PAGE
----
My life has been spent in a state of depression. I always blamed my fucked up brain, my family, and everyone else around me, when really, it was them. It was always them. The first time I saw one of these creatures I was twenty-two, getting ready to graduate college. I was going through one of the worst depressive episodes I had ever experienced, barely able to get out of bed and go to class. I knew it would all be over soon, that tiny bit of happiness I had carved out for myself would soon be gone. I knew that all of the friends I had made would slowly disappear and I would be alone, back in the hell hole of a town I grew up in working a job I really wasn’t sure I wanted. It felt like my life was ending. A large part of me wanted it to. One night, I was sitting in a parking lot in my old, beat up car. I was considering buying a gun just to take myself out, when I saw it. This blue squid-like figure was slinking through the shadows. So like any rational human being, I got out and followed it. I didn’t know at the time that I was walking into a war, but once I knew the truth, I knew that I had to help. I was one of the few that could see them, these things that destroy the hearts and minds of men. I was one of the few that could fight them.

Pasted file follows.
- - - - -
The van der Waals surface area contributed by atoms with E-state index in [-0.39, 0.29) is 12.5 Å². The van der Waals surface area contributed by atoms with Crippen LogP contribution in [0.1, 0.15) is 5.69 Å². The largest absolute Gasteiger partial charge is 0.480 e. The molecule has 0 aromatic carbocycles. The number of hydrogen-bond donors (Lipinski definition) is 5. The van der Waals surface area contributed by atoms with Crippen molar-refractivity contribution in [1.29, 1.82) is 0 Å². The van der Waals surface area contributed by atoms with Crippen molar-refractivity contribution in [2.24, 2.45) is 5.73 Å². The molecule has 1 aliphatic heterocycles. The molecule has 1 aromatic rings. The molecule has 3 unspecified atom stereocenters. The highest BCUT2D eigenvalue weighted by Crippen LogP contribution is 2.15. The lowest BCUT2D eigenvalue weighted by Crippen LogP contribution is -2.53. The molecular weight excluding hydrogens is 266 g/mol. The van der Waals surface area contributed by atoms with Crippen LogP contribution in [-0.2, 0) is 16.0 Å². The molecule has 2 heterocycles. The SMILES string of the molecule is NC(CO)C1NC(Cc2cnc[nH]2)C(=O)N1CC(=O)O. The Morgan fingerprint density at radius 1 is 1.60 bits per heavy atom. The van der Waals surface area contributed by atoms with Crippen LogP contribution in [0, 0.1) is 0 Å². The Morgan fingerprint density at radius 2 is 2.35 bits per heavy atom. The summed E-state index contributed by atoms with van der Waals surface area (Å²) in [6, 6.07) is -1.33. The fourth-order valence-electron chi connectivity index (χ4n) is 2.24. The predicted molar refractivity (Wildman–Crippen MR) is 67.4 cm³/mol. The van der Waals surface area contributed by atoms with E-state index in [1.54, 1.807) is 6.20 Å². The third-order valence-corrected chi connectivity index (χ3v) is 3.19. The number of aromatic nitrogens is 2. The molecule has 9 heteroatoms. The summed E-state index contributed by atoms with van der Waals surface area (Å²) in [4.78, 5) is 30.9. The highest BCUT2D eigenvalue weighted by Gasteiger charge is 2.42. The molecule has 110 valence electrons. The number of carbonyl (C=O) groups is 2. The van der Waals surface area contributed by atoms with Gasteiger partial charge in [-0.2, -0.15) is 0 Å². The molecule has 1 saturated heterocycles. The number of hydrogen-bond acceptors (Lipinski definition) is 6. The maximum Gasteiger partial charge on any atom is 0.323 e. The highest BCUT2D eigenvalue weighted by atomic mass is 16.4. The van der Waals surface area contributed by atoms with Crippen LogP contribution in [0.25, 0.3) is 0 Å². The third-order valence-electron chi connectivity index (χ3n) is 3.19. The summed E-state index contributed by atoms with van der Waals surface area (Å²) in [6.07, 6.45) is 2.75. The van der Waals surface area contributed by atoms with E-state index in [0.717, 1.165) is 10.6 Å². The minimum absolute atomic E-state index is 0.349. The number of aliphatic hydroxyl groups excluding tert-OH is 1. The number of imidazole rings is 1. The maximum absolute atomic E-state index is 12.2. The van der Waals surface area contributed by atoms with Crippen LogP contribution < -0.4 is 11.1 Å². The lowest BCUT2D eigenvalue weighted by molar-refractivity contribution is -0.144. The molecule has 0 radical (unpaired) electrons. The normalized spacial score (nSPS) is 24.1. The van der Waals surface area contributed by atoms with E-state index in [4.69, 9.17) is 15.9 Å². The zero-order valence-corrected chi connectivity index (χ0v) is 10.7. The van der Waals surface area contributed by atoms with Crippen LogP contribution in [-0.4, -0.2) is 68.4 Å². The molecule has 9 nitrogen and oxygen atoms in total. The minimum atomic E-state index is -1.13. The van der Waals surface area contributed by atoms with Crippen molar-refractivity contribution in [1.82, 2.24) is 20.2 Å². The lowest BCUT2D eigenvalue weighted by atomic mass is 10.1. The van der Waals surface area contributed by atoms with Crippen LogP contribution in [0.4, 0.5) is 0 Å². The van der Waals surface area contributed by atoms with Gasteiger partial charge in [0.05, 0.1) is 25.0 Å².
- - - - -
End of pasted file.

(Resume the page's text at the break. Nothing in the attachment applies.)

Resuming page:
At the time, I was terrified, so I made an appointment with a psychiatrist the next day and explained what I saw. I was immediately put on some strong medications and told that I was probably undergoing a psychological break and after what I saw, I believed them. So I started taking the pills and felt myself even out. The depression had finally subsided some and I did not see any more blue creatures in the shadows. I graduated and moved home, just as I was supposed to and went on with life. I felt dull some days and almost considered going off my meds several times. It felt like I was losing a part of myself and that I was less human whenever I was drugged up. One time, I did go off of them and within a week the blue things were back. I could see them everywhere now, following random people on the street, casting a shadow over their heads. I knew I needed to go back on my pills. I made an appointment with a more local psychiatrist, hoping that they would be able to get me the pills I needed faster than my usual doctor. I made the appointment and went in the following week. This was the moment that changed my life.